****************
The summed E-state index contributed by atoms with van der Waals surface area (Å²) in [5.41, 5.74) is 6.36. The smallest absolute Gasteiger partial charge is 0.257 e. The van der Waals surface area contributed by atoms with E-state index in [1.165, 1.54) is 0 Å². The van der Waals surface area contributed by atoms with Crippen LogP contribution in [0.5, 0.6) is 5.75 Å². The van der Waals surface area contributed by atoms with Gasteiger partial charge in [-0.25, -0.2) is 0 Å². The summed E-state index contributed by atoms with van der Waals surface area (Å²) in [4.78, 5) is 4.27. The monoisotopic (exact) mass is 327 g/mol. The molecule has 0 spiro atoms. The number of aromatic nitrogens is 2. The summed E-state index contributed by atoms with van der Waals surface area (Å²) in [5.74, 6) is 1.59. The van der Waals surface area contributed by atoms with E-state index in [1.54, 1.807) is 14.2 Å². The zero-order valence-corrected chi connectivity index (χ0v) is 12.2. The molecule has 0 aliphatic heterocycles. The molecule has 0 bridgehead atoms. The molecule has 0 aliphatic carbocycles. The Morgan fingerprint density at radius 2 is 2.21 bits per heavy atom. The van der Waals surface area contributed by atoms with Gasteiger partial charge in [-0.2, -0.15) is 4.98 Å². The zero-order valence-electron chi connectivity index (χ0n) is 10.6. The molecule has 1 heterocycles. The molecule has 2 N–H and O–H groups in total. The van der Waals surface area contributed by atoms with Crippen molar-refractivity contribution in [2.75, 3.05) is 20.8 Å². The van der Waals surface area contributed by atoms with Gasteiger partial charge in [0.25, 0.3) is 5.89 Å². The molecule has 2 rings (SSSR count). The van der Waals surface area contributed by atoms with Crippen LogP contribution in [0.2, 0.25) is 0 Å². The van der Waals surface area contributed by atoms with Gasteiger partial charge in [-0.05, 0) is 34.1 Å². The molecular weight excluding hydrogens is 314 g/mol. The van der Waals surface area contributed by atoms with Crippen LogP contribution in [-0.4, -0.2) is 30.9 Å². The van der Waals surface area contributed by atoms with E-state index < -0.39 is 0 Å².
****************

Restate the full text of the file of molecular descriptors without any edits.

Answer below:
The summed E-state index contributed by atoms with van der Waals surface area (Å²) in [5.41, 5.74) is 6.36. The smallest absolute Gasteiger partial charge is 0.257 e. The van der Waals surface area contributed by atoms with E-state index in [1.165, 1.54) is 0 Å². The van der Waals surface area contributed by atoms with Crippen LogP contribution in [0.5, 0.6) is 5.75 Å². The van der Waals surface area contributed by atoms with Gasteiger partial charge in [-0.25, -0.2) is 0 Å². The summed E-state index contributed by atoms with van der Waals surface area (Å²) in [4.78, 5) is 4.27. The monoisotopic (exact) mass is 327 g/mol. The molecule has 0 spiro atoms. The number of aromatic nitrogens is 2. The summed E-state index contributed by atoms with van der Waals surface area (Å²) in [5.74, 6) is 1.59. The van der Waals surface area contributed by atoms with E-state index in [1.54, 1.807) is 14.2 Å². The zero-order valence-corrected chi connectivity index (χ0v) is 12.2. The molecule has 0 aliphatic heterocycles. The molecule has 0 bridgehead atoms. The molecule has 0 aliphatic carbocycles. The Morgan fingerprint density at radius 2 is 2.21 bits per heavy atom. The van der Waals surface area contributed by atoms with Gasteiger partial charge in [-0.2, -0.15) is 4.98 Å². The zero-order valence-electron chi connectivity index (χ0n) is 10.6. The molecule has 1 heterocycles. The molecule has 2 N–H and O–H groups in total. The van der Waals surface area contributed by atoms with Crippen molar-refractivity contribution in [2.75, 3.05) is 20.8 Å². The van der Waals surface area contributed by atoms with Gasteiger partial charge in [0.25, 0.3) is 5.89 Å². The molecule has 2 rings (SSSR count). The van der Waals surface area contributed by atoms with Crippen LogP contribution in [0.2, 0.25) is 0 Å². The van der Waals surface area contributed by atoms with Gasteiger partial charge in [-0.05, 0) is 34.1 Å². The molecular weight excluding hydrogens is 314 g/mol. The van der Waals surface area contributed by atoms with Crippen LogP contribution in [-0.4, -0.2) is 30.9 Å². The van der Waals surface area contributed by atoms with E-state index < -0.39 is 0 Å².